I would like to, first of all, thank the organisers of ADWAVE 2004 for the opportunity to be here.
I would like to make use of this opportunity to share with you a bit of my thinking about where we are as we move forward in what is now a borderless environment in media terms.
And how creativity and innovative thinking will make an important difference in whatever we do, especially in communication.
When the cavemen wanted to travel in style and comfort, and with some speed to match, they put on their thinking caps and they created the wheel. That was 6,000 years ago. The wheel they created gave them not only mobility and speed, but changed the world they lived in forever.
So, it was the cavemen who started the ball rolling for the high rollers in ancient China, where as you must know, they had this habit of keeping many concubines. These were the people who really needed to travel in style.
The urge was great to create something better than pulling the cart.
So, some 800 B.C., some three thousand years after the cavemen invented the wheel, the Chinese created what turned out to be the world′s first steam-propelled cart. It was nevertheless the car of that time. This thing could move just a little faster than you can walk.
It′s true, things moved rather slowly those days.
For instance, the world waited another 3,000 years before an inventive German by the name of Karl Benz created the world′ first car. It was actually a tricycle. He made it move by adding a combustion engine to it.
It had a top speed of 15 mph. That was a little faster than you could run.
Thank goodness, things started to pick up speed since then.
Thanks to the amazing advances brought on by the creative mind, the world today is nothing like the one into which your parents were born.
The creative minds who came before us did a lot of things that effectively changed the world they lived in.
What used to take years can now be done in a matter of days, and soon, hours.
What used to require the combined energy of a thousand people can now be comfortably managed by a single person working on a single computer.
The cellular phone is now a radio, a calculator, a camera, a video recorder, a TV monitor, a computer and soon, your health monitor. It is so small you can hide it behind your ear. It used to be so heavy it had to be carried by two people.
The size of your laptop used to be the size of this function hall. The first commercial computer took up 15,000 sq ft of space, and that was in 1955 – just about 50 years ago.
All these are thanks to the men and women whose passion to explore and create has resulted in amazing advances that have changed so much the way we live, the things we do and the way we work.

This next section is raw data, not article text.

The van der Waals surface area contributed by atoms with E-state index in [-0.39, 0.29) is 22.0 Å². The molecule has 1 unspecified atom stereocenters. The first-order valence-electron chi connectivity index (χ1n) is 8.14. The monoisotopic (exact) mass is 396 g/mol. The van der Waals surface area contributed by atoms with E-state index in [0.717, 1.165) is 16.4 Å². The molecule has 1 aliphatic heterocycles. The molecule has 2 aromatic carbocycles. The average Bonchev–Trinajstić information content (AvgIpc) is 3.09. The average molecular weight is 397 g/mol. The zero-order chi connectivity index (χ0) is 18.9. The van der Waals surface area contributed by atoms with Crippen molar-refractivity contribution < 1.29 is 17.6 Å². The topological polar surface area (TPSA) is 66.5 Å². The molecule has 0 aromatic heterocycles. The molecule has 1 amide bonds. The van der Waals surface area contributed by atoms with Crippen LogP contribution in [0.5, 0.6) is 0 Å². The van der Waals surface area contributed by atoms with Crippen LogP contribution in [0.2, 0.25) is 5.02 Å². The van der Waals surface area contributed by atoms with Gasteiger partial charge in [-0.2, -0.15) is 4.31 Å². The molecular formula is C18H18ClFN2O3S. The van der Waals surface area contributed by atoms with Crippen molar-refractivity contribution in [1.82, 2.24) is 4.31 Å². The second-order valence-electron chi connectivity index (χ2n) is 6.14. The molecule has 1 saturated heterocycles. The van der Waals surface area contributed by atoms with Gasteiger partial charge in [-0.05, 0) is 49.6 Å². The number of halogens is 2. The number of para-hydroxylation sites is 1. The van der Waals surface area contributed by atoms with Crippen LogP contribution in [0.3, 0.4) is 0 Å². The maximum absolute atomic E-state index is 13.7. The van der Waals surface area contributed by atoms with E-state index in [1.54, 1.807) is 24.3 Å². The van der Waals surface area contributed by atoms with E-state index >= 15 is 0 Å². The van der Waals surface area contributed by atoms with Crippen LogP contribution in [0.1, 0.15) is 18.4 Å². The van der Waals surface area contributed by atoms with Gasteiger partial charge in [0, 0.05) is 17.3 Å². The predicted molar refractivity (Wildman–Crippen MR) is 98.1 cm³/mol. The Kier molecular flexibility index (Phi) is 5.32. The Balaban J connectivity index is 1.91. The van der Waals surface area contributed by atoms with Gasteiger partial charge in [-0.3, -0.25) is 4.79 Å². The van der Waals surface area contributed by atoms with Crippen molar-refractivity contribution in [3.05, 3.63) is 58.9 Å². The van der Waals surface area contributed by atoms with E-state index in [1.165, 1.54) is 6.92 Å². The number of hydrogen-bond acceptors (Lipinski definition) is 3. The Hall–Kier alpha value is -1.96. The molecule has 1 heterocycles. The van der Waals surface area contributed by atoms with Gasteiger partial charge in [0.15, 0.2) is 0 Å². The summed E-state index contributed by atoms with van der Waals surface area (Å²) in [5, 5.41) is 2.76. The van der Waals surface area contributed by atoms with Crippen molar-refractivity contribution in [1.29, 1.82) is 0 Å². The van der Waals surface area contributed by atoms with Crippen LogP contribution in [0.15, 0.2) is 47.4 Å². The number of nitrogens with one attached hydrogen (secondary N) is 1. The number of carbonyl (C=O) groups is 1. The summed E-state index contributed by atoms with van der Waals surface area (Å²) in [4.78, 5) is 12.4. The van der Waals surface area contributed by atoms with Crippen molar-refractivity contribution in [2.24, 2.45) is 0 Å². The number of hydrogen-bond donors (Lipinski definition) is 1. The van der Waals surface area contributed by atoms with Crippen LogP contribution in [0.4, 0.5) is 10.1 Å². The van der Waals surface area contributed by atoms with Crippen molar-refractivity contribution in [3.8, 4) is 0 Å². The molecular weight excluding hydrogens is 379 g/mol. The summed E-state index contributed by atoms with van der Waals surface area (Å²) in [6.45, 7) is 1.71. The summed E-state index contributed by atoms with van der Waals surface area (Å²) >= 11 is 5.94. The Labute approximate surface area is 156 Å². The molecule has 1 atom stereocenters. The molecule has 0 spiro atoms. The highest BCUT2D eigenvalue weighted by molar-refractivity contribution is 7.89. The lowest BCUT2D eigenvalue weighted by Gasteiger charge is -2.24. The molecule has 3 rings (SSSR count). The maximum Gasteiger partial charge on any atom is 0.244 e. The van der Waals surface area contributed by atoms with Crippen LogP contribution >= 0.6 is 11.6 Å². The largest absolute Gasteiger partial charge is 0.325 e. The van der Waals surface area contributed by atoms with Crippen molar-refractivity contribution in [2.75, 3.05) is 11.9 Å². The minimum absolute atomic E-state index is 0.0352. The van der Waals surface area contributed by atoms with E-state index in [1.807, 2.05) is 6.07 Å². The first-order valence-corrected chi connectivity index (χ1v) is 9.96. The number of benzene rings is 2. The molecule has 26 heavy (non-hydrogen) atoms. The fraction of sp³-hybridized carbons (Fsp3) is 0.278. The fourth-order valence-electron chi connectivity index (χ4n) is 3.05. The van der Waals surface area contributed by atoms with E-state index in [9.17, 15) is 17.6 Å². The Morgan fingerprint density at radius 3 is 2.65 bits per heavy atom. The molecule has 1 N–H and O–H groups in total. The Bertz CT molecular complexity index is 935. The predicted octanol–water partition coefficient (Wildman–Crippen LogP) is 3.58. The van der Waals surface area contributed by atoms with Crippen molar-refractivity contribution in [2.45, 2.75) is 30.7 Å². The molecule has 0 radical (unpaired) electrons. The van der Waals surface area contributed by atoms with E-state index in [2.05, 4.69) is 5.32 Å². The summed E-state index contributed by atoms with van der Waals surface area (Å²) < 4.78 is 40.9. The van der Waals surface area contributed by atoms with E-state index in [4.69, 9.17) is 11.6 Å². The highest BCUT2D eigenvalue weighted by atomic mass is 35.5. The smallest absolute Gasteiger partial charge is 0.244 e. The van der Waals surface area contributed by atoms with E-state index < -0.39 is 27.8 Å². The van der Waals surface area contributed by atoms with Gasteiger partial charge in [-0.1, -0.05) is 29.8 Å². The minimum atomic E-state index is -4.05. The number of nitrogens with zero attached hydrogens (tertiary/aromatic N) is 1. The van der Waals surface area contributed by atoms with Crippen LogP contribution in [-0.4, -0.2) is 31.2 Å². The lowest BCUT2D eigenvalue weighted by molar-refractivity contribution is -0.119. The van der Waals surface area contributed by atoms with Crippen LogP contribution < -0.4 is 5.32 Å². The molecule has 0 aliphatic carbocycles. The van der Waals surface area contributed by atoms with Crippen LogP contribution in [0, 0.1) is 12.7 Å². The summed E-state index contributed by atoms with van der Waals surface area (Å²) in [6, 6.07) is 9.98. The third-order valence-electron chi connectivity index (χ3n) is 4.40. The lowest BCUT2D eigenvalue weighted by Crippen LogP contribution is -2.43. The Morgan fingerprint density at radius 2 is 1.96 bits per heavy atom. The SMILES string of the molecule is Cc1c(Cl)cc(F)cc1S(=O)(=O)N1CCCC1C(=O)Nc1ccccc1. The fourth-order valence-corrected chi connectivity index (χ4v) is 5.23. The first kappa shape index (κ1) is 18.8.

These are people who defied accepted norms, who refused to just accept whatever that was handed down, and whose efforts in making things better have brought about unimaginable advances to everything imaginable. Driven by their passion for innovation, these people accomplished the most amazing feats of the imagination.
The world′s most advanced countries are also the world′s most creative. The two go hand in hand.
These countries do not produce the world′s best selling brands and introduce the world to new concepts and lifestyles, they also produce the world′s most influential advertising – campaigns that influence millions and create world brands that take in billions.
Everywhere in the world, it is the creative thinkers, the norm breakers who are driving the development of the world′s most successful companies and the world′s most powerful economies.
If Malaysia were to achieve fully developed country status and be among the world′s most advanced, and that we must be, than we must work to become a truly innovative nation.
We must change the way we think. We must think global. We must be prepared to be competitive.
Malaysians are naturally gifted, with creative abilities and inclinations. What is needed is to be put in place is the right teaching and learning culture that will bring out the best in our young – a culture that inspires, not one that stifles.
Our education system must be one that can effectively play a facilitating role.
It must not be inflexible because creativity itself is a dynamic agent of change. Breaking the norm and not just accepting whatever that is handed down in order to find better and more practical solutions or more competitive options is the very purpose of the creative process.
The creative process is one that is driven by the search for strategic options, not unquestioning compliance.
Do you know what is the oldest profession in the world? I believe it is advertising……
Before anything can happen, it is inevitable that some form of selling is done – a message is delivered, however subtle it may be, however exclusive or intrusive, however direct or indirect. Before anything is bought, a message has to be sold, a connection has to be made. In short, communication would have taken place.
Even in the days of Julius Caesar, thousands of years ago, advertising was already in practice.
Archeologists have discovered signs painted on the walls of buildings in the ruins of ancient Rome and Pompeii.